It’s been impossible to miss the climate crisis’s growing impacts during the past fortnight.
With extreme temperatures hitting Europe, major sporting events were affected in ways we highlighted in a piece last week.
The Irish government is locked in negotiations about emissions targets for the agri-industry and even the two hopefuls in the Conservative Party leadership race in the UK share a commitment to net zero. Much is happening.
Now to the role of sport.
There’s growing consensus that athletes and sports organisations have a role to play. Many are still trying to figure out what that role is, and others are already thinking how to fund sustainability in 2023.
If you’re in the latter camp and planning to take action next year, that’s fantastic. You can start your sustainability journey small, but start as soon as you can. Three elements to think about in year one:
Budget for Planning. Budget for Housekeeping. Budget for Influencing.
Goes without saying, right?
Take the time to review attitudes towards sustainability in your organisation. Talk to your people. Identify the immediate improvements you can make. Start thinking about the bigger, longer term initiatives that are right for you and your sport.
A review and planning process with a reputable consultant could be conducted in six to eight weeks and would be money well spent.
Start with the small. Look at what needs to change at your HQ, at your offices, at your stadium or at your event. Day-to-day behaviours of staff, in-person attendance, waste reduction, reusing, switching to green energy providers etc. There are many small operational changes that will also save your organisation money – now.
You can do this as you start planning for your bigger initiatives – i.e. the move to renewable energy and its long term minimised costs and security. With payback from capital investment now taking under five years, there’s never been a better time for sport to drop its reliance on fossil fuels.
This is enormous. With a plan, point of view and a genuine commitment to sustainability, you can start impacting the views of hundreds, thousands, and possibly millions of people who play and follow your sport.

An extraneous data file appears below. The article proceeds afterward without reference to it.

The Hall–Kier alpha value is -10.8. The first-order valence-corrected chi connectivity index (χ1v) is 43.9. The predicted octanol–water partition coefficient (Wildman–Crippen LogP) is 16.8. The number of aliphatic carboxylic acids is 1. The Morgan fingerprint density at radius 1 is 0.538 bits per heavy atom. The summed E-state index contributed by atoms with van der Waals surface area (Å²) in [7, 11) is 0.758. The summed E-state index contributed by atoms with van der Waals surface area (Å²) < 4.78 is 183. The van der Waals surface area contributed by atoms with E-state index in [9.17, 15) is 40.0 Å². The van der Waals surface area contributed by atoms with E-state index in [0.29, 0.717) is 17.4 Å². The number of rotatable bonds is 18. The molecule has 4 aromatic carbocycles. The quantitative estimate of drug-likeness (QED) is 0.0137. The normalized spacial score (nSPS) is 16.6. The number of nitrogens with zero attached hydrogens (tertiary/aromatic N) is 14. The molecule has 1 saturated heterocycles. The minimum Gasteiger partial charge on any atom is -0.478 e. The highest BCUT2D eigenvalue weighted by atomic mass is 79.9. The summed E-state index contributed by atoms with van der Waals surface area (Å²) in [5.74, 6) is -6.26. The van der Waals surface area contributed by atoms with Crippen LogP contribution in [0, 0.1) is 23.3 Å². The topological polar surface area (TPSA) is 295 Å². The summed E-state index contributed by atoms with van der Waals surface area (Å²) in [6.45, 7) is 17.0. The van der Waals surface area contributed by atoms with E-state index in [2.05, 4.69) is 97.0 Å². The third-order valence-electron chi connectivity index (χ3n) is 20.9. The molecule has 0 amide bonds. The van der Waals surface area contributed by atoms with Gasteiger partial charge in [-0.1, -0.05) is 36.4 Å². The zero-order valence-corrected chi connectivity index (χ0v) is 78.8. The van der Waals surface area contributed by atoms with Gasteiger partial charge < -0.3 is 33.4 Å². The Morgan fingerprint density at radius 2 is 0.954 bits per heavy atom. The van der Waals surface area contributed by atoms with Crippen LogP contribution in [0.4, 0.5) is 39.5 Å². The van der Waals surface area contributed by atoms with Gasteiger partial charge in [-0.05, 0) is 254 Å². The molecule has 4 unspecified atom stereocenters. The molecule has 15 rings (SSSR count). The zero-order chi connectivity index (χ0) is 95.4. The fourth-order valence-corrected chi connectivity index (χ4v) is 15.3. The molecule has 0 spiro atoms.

Small behavioural changes amongst large groups of people, influenced by you, can have meaningful and long-lasting impacts on the health of our environment, our communities and our economy.
Budget time and money to share and promote the most relevant and meaningful actions. These could include active transport, energy use, biodiversity, food choices to equality, health & wellbeing and inclusion etc, but may differ depending on your sport and organisation.
If you already have people and partners in place to create content and promote your sport, then your priority is to identify the appropriate sustainability messages for you, your sport and your fans. The action areas for your sport should be pretty clear on the back of a robust planning process.
And this influence should also extend to pursuing sustainability through your organisation’s supply chain. Check out how the Commonwealth Games are approaching this opportunity in another of our recent pieces.
Budgeting for sustainable development in year one should not be prohibitive.
Talk to a reputable consultancy about that all-important ‘Planning’ stage, then take the rest of the year to get your house in order and start sharing the right messages with your followers and fans.
If you would like more information around how you should approach sustainability, get in touch with our Managing Partner, Patrick Haslett, email@example.com.